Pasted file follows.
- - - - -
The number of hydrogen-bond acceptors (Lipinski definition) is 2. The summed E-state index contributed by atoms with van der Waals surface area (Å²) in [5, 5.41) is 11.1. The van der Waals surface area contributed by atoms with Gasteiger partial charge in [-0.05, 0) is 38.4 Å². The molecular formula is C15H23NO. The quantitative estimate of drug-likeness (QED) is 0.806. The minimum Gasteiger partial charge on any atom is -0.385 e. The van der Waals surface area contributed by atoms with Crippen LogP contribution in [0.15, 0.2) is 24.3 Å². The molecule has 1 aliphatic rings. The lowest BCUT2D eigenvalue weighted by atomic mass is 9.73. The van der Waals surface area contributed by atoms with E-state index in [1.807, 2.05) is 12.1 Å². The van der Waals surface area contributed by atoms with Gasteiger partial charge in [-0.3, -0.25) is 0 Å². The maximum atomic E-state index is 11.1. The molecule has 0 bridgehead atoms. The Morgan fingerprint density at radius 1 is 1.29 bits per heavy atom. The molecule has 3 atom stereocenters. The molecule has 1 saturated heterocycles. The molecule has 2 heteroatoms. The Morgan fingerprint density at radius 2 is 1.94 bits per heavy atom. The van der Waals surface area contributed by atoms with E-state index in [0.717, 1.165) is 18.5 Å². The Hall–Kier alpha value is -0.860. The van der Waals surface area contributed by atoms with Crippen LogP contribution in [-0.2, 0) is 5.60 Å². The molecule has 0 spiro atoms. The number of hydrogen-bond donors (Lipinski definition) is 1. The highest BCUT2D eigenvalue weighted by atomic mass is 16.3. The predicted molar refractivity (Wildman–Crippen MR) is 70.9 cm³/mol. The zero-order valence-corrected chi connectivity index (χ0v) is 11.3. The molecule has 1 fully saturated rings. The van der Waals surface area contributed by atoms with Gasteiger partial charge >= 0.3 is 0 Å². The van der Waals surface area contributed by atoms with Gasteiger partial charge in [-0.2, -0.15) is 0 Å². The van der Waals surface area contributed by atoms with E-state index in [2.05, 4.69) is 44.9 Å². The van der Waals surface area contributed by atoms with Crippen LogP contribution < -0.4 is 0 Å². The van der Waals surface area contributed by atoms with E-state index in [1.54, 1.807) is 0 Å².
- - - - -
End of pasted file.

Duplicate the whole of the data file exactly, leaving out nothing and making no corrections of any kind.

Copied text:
The number of hydrogen-bond acceptors (Lipinski definition) is 2. The summed E-state index contributed by atoms with van der Waals surface area (Å²) in [5, 5.41) is 11.1. The van der Waals surface area contributed by atoms with Gasteiger partial charge in [-0.05, 0) is 38.4 Å². The molecular formula is C15H23NO. The quantitative estimate of drug-likeness (QED) is 0.806. The minimum Gasteiger partial charge on any atom is -0.385 e. The van der Waals surface area contributed by atoms with Crippen LogP contribution in [0.15, 0.2) is 24.3 Å². The molecule has 1 aliphatic rings. The lowest BCUT2D eigenvalue weighted by atomic mass is 9.73. The van der Waals surface area contributed by atoms with E-state index in [1.807, 2.05) is 12.1 Å². The van der Waals surface area contributed by atoms with Gasteiger partial charge in [-0.3, -0.25) is 0 Å². The maximum atomic E-state index is 11.1. The molecule has 0 bridgehead atoms. The Morgan fingerprint density at radius 1 is 1.29 bits per heavy atom. The molecule has 3 atom stereocenters. The molecule has 1 saturated heterocycles. The molecule has 2 heteroatoms. The Morgan fingerprint density at radius 2 is 1.94 bits per heavy atom. The van der Waals surface area contributed by atoms with E-state index in [0.717, 1.165) is 18.5 Å². The Hall–Kier alpha value is -0.860. The van der Waals surface area contributed by atoms with Crippen LogP contribution in [-0.2, 0) is 5.60 Å². The molecule has 0 spiro atoms. The number of hydrogen-bond donors (Lipinski definition) is 1. The highest BCUT2D eigenvalue weighted by atomic mass is 16.3. The predicted molar refractivity (Wildman–Crippen MR) is 70.9 cm³/mol. The zero-order valence-corrected chi connectivity index (χ0v) is 11.3. The molecule has 1 fully saturated rings. The van der Waals surface area contributed by atoms with Gasteiger partial charge >= 0.3 is 0 Å². The van der Waals surface area contributed by atoms with Gasteiger partial charge in [-0.2, -0.15) is 0 Å². The van der Waals surface area contributed by atoms with E-state index in [2.05, 4.69) is 44.9 Å². The van der Waals surface area contributed by atoms with Crippen LogP contribution < -0.4 is 0 Å². The van der Waals surface area contributed by atoms with E-state index in [1.54, 1.807) is 0 Å².